Richard L. Coe of The Washington Post deemed it "a memorable picture" with a "bravura performance" from Quinn, adding that "Lila Kedrova as the dying Mme Hortense is spectacularly touching."[16] Variety found the film excessively long (at around two hours and thirty minutes) and overstuffed, writing that Cacoyannis's screenplay was "packed with incidents of varying moods, so packed, in fact, that some of the more important ones cannot be developed fully."[17] Brendan Gill of The New Yorker wrote that Cacoyannis had directed the film with "enormous verve" but had written a "not very tidy, not very plausible screenplay." Gill particularly praised Kedrova's performance and thought that she "comes within an ace of stealing the picture from Quinn."[18] The Monthly Film Bulletin wrote that the film began well, but by the time the characters went to Crete "the pace slows to a crawl, and the narrative line becomes blurred in a series of unrelated incidents of doubtful significance." The review concluded that for all its length, "the film never gets down to a clear statement of its theme, or comes within measuring the distance of its vast pretensions."[19]

The film has an 86% rating on Rotten Tomatoes.[20] On both sides of the Atlantic, Zorba was applauded and Quinn came in for the best reviews. He was lauded as Zorba, along with the other stars, including Greek-born Papas, who worked with Quinn on The Guns of Navarone.

Awards and nominations

Award Category[21] Nominee Result
Academy Award Best Picture Michael Cacoyannis Nominated
Best Director Nominated
Best Adapted Screenplay Nominated
Best Actor Anthony Quinn Nominated
Best Supporting Actress Lila Kedrova Won
Best Art Direction (Black-and-White) Vassilis Photopoulos Won
Best Cinematography (Black-and-White) Walter Lassally Won
BAFTA Award Best Film from any Source Michael Cacoyannis Nominated
Best Foreign Actor Anthony Quinn Nominated
Best Foreign Actress Lila Kedrova Nominated
Golden Globe Award Best Motion Picture – Drama Nominated
Best Director Michael Cacoyannis Nominated
Best Actor – Motion Picture Drama Anthony Quinn Nominated
Best Supporting Actress – Motion Picture Lila Kedrova Nominated
Best Original Score Mikis Theodorakis Nominated
Grammy Award Best Score Soundtrack for Visual Media Nominated
National Board of Review Top Ten Films Won
Best Actor Anthony Quinn Won



The Academy Film Archive preserved Zorba the Greek in 2004.[22]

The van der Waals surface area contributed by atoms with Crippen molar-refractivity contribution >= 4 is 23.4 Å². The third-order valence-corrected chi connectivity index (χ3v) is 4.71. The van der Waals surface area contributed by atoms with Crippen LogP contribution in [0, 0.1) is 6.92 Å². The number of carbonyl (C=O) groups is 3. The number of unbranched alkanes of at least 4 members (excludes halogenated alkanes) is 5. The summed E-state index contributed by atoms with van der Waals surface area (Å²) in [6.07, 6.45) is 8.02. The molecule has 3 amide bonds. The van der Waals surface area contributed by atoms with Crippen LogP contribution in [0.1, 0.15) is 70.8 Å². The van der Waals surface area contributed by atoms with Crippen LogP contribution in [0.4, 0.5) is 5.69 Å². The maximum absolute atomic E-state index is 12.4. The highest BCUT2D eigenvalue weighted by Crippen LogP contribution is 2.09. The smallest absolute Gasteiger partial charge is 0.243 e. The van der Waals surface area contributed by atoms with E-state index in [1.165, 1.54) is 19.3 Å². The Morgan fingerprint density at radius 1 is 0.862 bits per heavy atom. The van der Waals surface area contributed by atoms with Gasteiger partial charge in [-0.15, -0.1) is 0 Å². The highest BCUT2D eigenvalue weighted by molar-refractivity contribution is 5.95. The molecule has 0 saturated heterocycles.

In a January 15, 1968 Peanuts comic strip, Snoopy is happily dancing atop of his doghouse with Lucy looking on until the final panel where she comments: "Zorba the Greek, you aren't!".[23]

In a July 16, 1991 Big Nate comic strip, Nate mistakes the name of the movie as "Zorba the Geek".[24]

See also



  1. ^ a b "Zorba the Greek - Details". AFI Catalog of Feature Films. Retrieved 3 August 2018.
  2. ^ "AFI|Catalog". catalog.afi.com. Retrieved 20 March 2022.
  3. ^ "Zorba the Greek (X)". British Board of Film Classification. 12 January 1965. Retrieved 2 December 2016.
  4. ^ a b c Box Office Information for Zorba the Greek. IMDb. Retrieved 19 May 2013.
  5. ^ a b Silverman p 259
  6. ^ Woolery, Valentine (6 May 2021). "The Greek Zorba: The most famous Greek character in cinema, played by a Mexican". SmallCapNews.co.uk. Retrieved 24 January 2022.
  7. ^ Kleiman, Dena (31 July 1986). "'ZORBA'S' LESSONS FOR ANTHONY QUINN". The New York Times. ISSN 0362-4331. Retrieved 24 January 2022.
  8. ^ Thomas R. Lindlof (8 August 2008), Hollywood under siege, University Press of Kentucky, ISBN 978-0813173160
  9. ^ "Stavros on Crete and the famous beach where the film Alexis Zorba was shot". www.crete-guide.info. Retrieved 24 June 2021.
  10. ^ Osborne, Robert (1994). 65 Years of the Oscar: The Official History of the Academy Awards. London: Abbeville Press. p. 180. ISBN 1-55859-715-8.
  11. ^ Box Office Information for Zorba the Greek. The Numbers. Retrieved 19 May 2013.
  12. ^ Solomon, Aubrey. Twentieth Century Fox: A Corporate and Financial History (The Scarecrow Filmmakers Series). Lanham, Maryland: Scarecrow Press, 1989. ISBN 978-0-8108-4244-1. p. 229. See also "Big Rental Pictures of 1965", Variety, 5 January 1966 p. 6
  13. ^ Silverman, Stephen M (1988). The Fox that got away : the last days of the Zanuck dynasty at Twentieth Century-Fox. L. Stuart. p. 324. ISBN 9780818404856.
  14. ^ Crowther, Bosley (18 December 1964). "Screen: 'Zorba, the Greek' Is at Sutton". The New York Times: 25.
  15. ^ Harford, Margaret (December 18, 1964). "'Zorba' Fascinating Tragicomedy". Los Angeles Times. Part V, p. 17.
  16. ^ Coe, Richard L. (11 February 1965). "Tony Quinn As Life Force". The Washington Post. p. C10.
  17. ^ "Film Reviews: Zorba the Greek". Variety: 6. 16 December 1964.
  18. ^ Gill, Brendan (19 December 1964). "The Current Cinema". The New Yorker. p. 151.
  19. ^ "Zorba The Greek". The Monthly Film Bulletin. 32 (375): 54. April 1965.
  20. ^ "Zorba the Greek", Rotten Tomatoes, retrieved 3 August 2018
  21. ^ "NY Times: Zorba the Greek". Movies & TV Dept. The New York Times. 2009. Archived from the original on 28 September 2009. Retrieved 25 December 2008.
  22. ^ "Preserved Projects". Academy Film Archive.
  23. ^ "January 15, 1968-Peanuts". gocomics.com.
  24. ^ Peirce, Lincoln (16 July 1991). "Big Nate by Lincoln Peirce for July 16, 1991 | GoComics.com". GoComics. Retrieved 1 May 2023.